Orange County health officials say to ensure a happy New Year in 2022, just stay home
As New Year’s Eve night approaches, Orange County health experts are urging residents to cancel holiday gatherings and hunker down at home, because hospitalizations and coronavirus infections — particularly among children and young adults — are once more on the rise.
Dr. Regina Chinsio-Kwong, the county’s deputy health officer, said Thursday new infections and hospitalizations have increased significantly since last week and could get worse as people travel, attend get-togethers and prepare to return to school in January.
The average seven-day rate of new cases per 100,000 people jumped from 10.8 last Thursday to 22.8 this week, causing the county’s positivity rate to increase from 3.3% to 6.5%. The number of COVID-19 hospitalizations also increased, from 217 last week to 420, the Orange County Health Care Agency reported Thursday.
“We know that New Year’s Eve is approaching,” Chinsio-Kwong said in a news conference. “We know many people are eager to celebrate. But the risk of catching and spreading COVID is extremely high during this time. We want to encourage everyone to limit or avoid gatherings if at all possible.”
She further advised all eligible residents to get vaccinated or to get a booster shot against the virus, as about 87% of COVID-19 hospitalizations are among those who are unvaccinated or not fully vaccinated.
Health care workers have recently begun to report a rise in new infections among children and younger adults, as the Omicron variant spreads throughout Orange County. Figures indicate of 29 Omicron cases confirmed countywide, 21 were among people ages 18 to 24. And more young children are getting sick this time around.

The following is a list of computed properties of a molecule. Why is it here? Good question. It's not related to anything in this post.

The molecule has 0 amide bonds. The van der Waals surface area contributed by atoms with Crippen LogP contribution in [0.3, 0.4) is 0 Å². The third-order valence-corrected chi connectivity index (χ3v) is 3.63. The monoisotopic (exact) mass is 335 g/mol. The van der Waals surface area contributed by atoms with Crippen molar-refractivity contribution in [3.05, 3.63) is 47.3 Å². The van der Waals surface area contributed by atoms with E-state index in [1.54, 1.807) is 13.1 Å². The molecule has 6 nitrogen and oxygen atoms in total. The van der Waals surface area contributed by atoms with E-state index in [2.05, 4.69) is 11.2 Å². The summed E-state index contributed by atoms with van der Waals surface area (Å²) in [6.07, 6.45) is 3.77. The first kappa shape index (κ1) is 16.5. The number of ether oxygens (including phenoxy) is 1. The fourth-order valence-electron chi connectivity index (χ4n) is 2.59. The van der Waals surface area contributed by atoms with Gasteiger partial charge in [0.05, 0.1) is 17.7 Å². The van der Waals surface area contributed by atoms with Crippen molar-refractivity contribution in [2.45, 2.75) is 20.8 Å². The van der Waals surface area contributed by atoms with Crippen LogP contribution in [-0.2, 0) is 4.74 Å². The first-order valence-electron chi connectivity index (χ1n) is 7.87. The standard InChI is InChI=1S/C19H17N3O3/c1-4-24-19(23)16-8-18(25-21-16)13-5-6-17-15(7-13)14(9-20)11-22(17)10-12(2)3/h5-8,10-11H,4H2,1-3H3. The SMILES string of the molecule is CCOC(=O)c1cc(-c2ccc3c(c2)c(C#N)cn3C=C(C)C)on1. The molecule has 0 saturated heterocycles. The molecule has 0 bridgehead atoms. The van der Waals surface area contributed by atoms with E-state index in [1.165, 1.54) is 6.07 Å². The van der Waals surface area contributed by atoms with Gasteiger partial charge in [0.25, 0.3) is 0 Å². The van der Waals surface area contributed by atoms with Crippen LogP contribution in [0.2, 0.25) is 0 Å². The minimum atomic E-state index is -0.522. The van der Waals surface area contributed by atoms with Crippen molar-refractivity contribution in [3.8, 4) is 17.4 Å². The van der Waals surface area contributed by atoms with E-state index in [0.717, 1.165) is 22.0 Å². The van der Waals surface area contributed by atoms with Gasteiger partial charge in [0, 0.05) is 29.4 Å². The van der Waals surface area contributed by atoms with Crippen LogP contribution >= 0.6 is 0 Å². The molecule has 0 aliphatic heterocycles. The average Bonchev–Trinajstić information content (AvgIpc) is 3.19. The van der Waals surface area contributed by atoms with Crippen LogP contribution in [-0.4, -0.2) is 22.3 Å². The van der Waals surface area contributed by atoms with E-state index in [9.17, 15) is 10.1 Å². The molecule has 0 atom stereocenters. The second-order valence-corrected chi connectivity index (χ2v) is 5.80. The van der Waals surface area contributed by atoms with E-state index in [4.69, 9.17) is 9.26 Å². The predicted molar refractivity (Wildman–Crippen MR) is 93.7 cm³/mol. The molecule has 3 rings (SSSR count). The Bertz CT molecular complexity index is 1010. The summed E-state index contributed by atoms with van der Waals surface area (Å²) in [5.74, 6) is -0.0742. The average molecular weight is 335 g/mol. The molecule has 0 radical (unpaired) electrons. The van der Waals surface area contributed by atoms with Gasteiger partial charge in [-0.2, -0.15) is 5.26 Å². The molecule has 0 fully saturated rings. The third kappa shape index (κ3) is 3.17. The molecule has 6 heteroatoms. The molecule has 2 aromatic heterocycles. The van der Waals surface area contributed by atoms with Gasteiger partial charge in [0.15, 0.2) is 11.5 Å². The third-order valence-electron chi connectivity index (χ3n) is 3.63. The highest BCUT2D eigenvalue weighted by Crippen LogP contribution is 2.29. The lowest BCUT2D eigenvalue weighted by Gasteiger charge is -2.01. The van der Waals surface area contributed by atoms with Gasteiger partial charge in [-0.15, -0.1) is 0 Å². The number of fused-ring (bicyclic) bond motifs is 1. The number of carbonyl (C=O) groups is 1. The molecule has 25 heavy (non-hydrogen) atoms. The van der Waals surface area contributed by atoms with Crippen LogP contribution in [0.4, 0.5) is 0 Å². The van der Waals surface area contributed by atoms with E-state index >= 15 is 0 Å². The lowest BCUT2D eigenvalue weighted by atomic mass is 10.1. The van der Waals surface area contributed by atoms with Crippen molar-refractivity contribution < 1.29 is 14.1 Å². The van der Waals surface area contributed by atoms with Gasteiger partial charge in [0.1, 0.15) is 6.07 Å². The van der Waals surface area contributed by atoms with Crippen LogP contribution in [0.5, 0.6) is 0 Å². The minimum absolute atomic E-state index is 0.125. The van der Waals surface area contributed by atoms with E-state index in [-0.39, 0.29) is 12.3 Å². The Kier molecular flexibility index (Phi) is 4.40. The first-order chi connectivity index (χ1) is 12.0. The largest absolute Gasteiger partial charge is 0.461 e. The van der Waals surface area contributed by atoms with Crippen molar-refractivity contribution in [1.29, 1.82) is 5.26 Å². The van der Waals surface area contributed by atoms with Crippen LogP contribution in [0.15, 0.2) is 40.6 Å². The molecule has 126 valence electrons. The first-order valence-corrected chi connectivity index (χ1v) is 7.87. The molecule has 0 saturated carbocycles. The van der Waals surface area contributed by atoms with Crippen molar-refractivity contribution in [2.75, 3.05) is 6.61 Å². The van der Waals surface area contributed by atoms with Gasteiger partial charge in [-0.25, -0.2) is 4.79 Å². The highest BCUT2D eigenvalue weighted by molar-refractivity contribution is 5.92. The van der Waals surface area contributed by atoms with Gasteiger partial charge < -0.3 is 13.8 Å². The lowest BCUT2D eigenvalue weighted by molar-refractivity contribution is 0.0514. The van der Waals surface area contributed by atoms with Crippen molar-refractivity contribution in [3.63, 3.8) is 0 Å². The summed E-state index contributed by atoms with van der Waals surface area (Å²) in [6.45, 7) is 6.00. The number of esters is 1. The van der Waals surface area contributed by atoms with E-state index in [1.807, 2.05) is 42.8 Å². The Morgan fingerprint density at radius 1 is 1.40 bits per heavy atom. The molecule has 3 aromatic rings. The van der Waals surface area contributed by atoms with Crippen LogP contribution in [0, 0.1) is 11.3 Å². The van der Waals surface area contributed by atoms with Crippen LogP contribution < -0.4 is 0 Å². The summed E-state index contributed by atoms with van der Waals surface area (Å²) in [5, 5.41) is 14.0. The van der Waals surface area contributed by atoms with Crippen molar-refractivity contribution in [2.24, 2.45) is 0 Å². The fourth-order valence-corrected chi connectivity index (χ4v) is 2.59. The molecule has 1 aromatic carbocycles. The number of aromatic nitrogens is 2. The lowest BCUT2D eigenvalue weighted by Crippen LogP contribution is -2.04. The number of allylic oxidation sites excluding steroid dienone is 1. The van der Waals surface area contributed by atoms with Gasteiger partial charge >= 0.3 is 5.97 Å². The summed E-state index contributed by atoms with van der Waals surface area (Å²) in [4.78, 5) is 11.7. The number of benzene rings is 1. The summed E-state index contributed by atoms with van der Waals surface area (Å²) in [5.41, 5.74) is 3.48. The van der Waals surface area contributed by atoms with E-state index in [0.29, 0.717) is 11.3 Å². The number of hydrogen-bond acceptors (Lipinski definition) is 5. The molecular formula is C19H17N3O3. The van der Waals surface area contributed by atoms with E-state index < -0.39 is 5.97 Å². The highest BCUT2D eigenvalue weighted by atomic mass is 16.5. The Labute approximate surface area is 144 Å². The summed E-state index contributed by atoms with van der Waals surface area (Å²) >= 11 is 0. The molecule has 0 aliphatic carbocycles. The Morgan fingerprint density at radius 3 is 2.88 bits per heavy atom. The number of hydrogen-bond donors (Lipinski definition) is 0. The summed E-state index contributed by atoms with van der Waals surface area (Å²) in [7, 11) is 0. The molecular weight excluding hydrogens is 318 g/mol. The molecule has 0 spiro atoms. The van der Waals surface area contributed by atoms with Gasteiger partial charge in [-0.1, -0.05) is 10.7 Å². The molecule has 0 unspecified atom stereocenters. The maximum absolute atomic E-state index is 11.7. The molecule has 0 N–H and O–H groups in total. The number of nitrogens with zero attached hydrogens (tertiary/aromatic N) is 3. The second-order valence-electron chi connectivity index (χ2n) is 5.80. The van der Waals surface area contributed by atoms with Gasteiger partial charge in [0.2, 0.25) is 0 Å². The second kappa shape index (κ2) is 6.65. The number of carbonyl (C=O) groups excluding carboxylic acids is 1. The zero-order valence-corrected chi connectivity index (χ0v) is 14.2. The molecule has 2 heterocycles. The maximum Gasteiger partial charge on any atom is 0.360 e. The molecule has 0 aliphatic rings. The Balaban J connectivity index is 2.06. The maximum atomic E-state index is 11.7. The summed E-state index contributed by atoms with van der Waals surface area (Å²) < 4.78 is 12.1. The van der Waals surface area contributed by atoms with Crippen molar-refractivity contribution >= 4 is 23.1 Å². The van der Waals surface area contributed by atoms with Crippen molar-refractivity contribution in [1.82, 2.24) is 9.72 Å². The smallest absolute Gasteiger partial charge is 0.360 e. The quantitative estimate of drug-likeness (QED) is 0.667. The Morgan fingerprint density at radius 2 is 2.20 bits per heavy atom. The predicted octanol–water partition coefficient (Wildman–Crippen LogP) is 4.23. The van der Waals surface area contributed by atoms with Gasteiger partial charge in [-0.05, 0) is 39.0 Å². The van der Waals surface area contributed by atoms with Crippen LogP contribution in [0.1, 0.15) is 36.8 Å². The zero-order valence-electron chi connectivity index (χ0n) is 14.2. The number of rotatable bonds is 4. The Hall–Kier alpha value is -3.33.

“Our pediatric hospital is showing there was an increase in pediatric cases that have been admitted. They’re now seeing younger children with respiratory illness,” Chinsio-Kwong said. “The age range that’s really driving the new infections remains young adults, ages 18 to 44.”
The Centers for Disease Control and Prevention (CDC) on Monday revised its guidelines on isolation and quarantine, indicating those with coronavirus isolate for five days and then, if symptoms do not worsen, wear a mask for five more days.
The change comes as the Orange County Health Care Agency on Thursday reported 3,402 new daily infections and two additional COVID-19 deaths, bringing the countywide fatality rate to 5,890.
Of the 420 individuals being treated in area hospitals for the virus, 86 are in intensive care units, leaving less than 22% of all Orange County’s ICU beds available for new patients.
Chinsio-Kwong said Thursday hospitals have been experiencing longer than usual wait times as emergency rooms crowded with coronavirus cases begin to see seasonal cases of cold, flu and other respiratory illnesses. Meanwhile, about 10% to 15% of the county’s health care workers are calling out sick or to isolate or quarantine.
“It’s not that there’s not enough beds,” Chinsio-Kwong warned. “We might also be coming into a shortage of staffing, and this is being experienced nationwide. People really need to be careful.”
OCHA is offering free COVID-19 PCR test kits to those who live or work in Orange County, which can be administered in one’s home and then returned by mail with results available about 24 to 48 hours from the time they’re received.
Chinsio-Kwong encouraged residents to take advantage of the self-collection testing option, particularly if they are symptomatic, may have been exposed to the virus or are planning to travel or return to work or school. Free kits can be ordered online at ochealthinfo.com/covidtest.
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